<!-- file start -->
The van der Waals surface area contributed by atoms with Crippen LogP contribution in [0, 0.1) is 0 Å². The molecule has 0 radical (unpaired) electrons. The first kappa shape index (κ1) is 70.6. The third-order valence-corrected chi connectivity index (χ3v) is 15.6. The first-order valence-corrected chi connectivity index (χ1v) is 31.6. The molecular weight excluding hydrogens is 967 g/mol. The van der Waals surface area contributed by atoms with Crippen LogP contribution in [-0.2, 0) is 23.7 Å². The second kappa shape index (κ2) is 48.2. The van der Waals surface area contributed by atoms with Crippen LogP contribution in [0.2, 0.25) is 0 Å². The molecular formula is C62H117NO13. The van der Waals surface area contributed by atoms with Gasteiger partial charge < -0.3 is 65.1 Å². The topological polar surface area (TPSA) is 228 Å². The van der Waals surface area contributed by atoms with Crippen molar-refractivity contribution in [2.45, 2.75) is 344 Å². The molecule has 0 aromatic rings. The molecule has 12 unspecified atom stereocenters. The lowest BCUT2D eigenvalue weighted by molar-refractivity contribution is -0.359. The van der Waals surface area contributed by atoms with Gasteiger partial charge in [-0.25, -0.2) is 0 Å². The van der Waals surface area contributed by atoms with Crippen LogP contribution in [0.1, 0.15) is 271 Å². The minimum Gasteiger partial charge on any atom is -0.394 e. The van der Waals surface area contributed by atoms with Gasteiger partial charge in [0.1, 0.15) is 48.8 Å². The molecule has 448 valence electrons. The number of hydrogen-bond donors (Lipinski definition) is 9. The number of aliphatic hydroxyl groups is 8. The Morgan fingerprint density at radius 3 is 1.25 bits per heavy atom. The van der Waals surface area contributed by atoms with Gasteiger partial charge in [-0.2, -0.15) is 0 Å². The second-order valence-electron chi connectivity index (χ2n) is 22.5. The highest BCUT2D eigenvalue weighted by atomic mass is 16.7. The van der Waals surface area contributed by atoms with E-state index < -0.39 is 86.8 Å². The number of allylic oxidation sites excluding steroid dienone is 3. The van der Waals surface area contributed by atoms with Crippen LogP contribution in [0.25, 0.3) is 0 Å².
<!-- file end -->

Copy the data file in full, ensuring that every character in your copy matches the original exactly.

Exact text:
The van der Waals surface area contributed by atoms with Crippen LogP contribution in [0, 0.1) is 0 Å². The molecule has 0 radical (unpaired) electrons. The first kappa shape index (κ1) is 70.6. The third-order valence-corrected chi connectivity index (χ3v) is 15.6. The first-order valence-corrected chi connectivity index (χ1v) is 31.6. The molecular weight excluding hydrogens is 967 g/mol. The van der Waals surface area contributed by atoms with Crippen LogP contribution in [-0.2, 0) is 23.7 Å². The second kappa shape index (κ2) is 48.2. The van der Waals surface area contributed by atoms with Crippen LogP contribution in [0.2, 0.25) is 0 Å². The molecular formula is C62H117NO13. The van der Waals surface area contributed by atoms with Gasteiger partial charge < -0.3 is 65.1 Å². The topological polar surface area (TPSA) is 228 Å². The van der Waals surface area contributed by atoms with Crippen molar-refractivity contribution in [2.45, 2.75) is 344 Å². The molecule has 0 aromatic rings. The molecule has 12 unspecified atom stereocenters. The lowest BCUT2D eigenvalue weighted by molar-refractivity contribution is -0.359. The van der Waals surface area contributed by atoms with Gasteiger partial charge in [-0.25, -0.2) is 0 Å². The van der Waals surface area contributed by atoms with Crippen LogP contribution in [0.1, 0.15) is 271 Å². The minimum Gasteiger partial charge on any atom is -0.394 e. The van der Waals surface area contributed by atoms with Gasteiger partial charge in [0.1, 0.15) is 48.8 Å². The molecule has 448 valence electrons. The number of hydrogen-bond donors (Lipinski definition) is 9. The number of aliphatic hydroxyl groups is 8. The Morgan fingerprint density at radius 3 is 1.25 bits per heavy atom. The van der Waals surface area contributed by atoms with Gasteiger partial charge in [-0.2, -0.15) is 0 Å². The second-order valence-electron chi connectivity index (χ2n) is 22.5. The highest BCUT2D eigenvalue weighted by atomic mass is 16.7. The van der Waals surface area contributed by atoms with E-state index < -0.39 is 86.8 Å². The number of allylic oxidation sites excluding steroid dienone is 3. The van der Waals surface area contributed by atoms with Crippen LogP contribution in [0.25, 0.3) is 0 Å².